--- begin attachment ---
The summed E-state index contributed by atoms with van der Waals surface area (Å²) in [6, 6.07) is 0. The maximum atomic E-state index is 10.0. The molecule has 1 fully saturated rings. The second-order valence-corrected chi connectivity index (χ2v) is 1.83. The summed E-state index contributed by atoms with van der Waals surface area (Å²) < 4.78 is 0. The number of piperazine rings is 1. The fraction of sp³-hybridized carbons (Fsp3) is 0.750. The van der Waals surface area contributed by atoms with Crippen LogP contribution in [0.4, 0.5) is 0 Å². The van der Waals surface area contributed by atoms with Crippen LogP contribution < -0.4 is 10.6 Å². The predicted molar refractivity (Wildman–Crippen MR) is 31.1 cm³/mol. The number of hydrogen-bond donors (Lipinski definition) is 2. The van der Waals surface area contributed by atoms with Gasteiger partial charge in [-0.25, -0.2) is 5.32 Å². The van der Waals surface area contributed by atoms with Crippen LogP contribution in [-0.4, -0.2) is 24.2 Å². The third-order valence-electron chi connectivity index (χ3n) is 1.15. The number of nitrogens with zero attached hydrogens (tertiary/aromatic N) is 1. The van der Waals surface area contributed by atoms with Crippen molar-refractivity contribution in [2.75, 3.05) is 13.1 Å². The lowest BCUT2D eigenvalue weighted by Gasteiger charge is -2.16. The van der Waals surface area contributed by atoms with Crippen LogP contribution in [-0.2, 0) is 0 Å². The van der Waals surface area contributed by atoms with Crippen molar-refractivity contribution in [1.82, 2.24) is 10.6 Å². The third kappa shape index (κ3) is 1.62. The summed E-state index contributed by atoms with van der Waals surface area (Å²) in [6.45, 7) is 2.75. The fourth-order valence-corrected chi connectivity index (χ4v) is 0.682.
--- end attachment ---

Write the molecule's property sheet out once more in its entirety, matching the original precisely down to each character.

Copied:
The summed E-state index contributed by atoms with van der Waals surface area (Å²) in [6, 6.07) is 0. The maximum atomic E-state index is 10.0. The molecule has 1 fully saturated rings. The second-order valence-corrected chi connectivity index (χ2v) is 1.83. The summed E-state index contributed by atoms with van der Waals surface area (Å²) < 4.78 is 0. The number of piperazine rings is 1. The fraction of sp³-hybridized carbons (Fsp3) is 0.750. The van der Waals surface area contributed by atoms with Crippen LogP contribution in [0.4, 0.5) is 0 Å². The van der Waals surface area contributed by atoms with Crippen LogP contribution < -0.4 is 10.6 Å². The predicted molar refractivity (Wildman–Crippen MR) is 31.1 cm³/mol. The number of hydrogen-bond donors (Lipinski definition) is 2. The van der Waals surface area contributed by atoms with Gasteiger partial charge in [-0.25, -0.2) is 5.32 Å². The van der Waals surface area contributed by atoms with Crippen LogP contribution in [-0.4, -0.2) is 24.2 Å². The third-order valence-electron chi connectivity index (χ3n) is 1.15. The number of nitrogens with zero attached hydrogens (tertiary/aromatic N) is 1. The van der Waals surface area contributed by atoms with Crippen molar-refractivity contribution in [2.75, 3.05) is 13.1 Å². The lowest BCUT2D eigenvalue weighted by Gasteiger charge is -2.16. The van der Waals surface area contributed by atoms with Crippen LogP contribution in [-0.2, 0) is 0 Å². The van der Waals surface area contributed by atoms with Crippen molar-refractivity contribution in [1.82, 2.24) is 10.6 Å². The third kappa shape index (κ3) is 1.62. The summed E-state index contributed by atoms with van der Waals surface area (Å²) in [6.45, 7) is 2.75. The fourth-order valence-corrected chi connectivity index (χ4v) is 0.682.